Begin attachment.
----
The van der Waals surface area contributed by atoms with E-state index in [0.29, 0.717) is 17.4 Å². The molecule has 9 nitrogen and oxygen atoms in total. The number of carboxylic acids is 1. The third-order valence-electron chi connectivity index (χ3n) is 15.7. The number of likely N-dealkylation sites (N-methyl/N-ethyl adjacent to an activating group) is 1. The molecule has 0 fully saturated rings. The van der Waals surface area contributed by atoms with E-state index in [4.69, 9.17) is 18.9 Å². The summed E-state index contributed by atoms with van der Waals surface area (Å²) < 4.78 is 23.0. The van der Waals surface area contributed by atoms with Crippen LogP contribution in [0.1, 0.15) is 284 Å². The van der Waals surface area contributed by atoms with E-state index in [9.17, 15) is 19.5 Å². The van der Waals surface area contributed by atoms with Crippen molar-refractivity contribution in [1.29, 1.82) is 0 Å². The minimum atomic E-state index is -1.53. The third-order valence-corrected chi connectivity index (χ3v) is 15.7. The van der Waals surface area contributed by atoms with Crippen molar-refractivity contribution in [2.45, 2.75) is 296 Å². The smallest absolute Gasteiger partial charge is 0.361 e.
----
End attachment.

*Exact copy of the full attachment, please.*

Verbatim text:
The van der Waals surface area contributed by atoms with E-state index in [0.29, 0.717) is 17.4 Å². The molecule has 9 nitrogen and oxygen atoms in total. The number of carboxylic acids is 1. The third-order valence-electron chi connectivity index (χ3n) is 15.7. The number of likely N-dealkylation sites (N-methyl/N-ethyl adjacent to an activating group) is 1. The molecule has 0 fully saturated rings. The van der Waals surface area contributed by atoms with E-state index in [4.69, 9.17) is 18.9 Å². The summed E-state index contributed by atoms with van der Waals surface area (Å²) < 4.78 is 23.0. The van der Waals surface area contributed by atoms with Crippen LogP contribution in [0.1, 0.15) is 284 Å². The van der Waals surface area contributed by atoms with E-state index in [9.17, 15) is 19.5 Å². The van der Waals surface area contributed by atoms with Crippen molar-refractivity contribution in [1.29, 1.82) is 0 Å². The minimum atomic E-state index is -1.53. The third-order valence-corrected chi connectivity index (χ3v) is 15.7. The van der Waals surface area contributed by atoms with Crippen molar-refractivity contribution in [2.45, 2.75) is 296 Å². The smallest absolute Gasteiger partial charge is 0.361 e.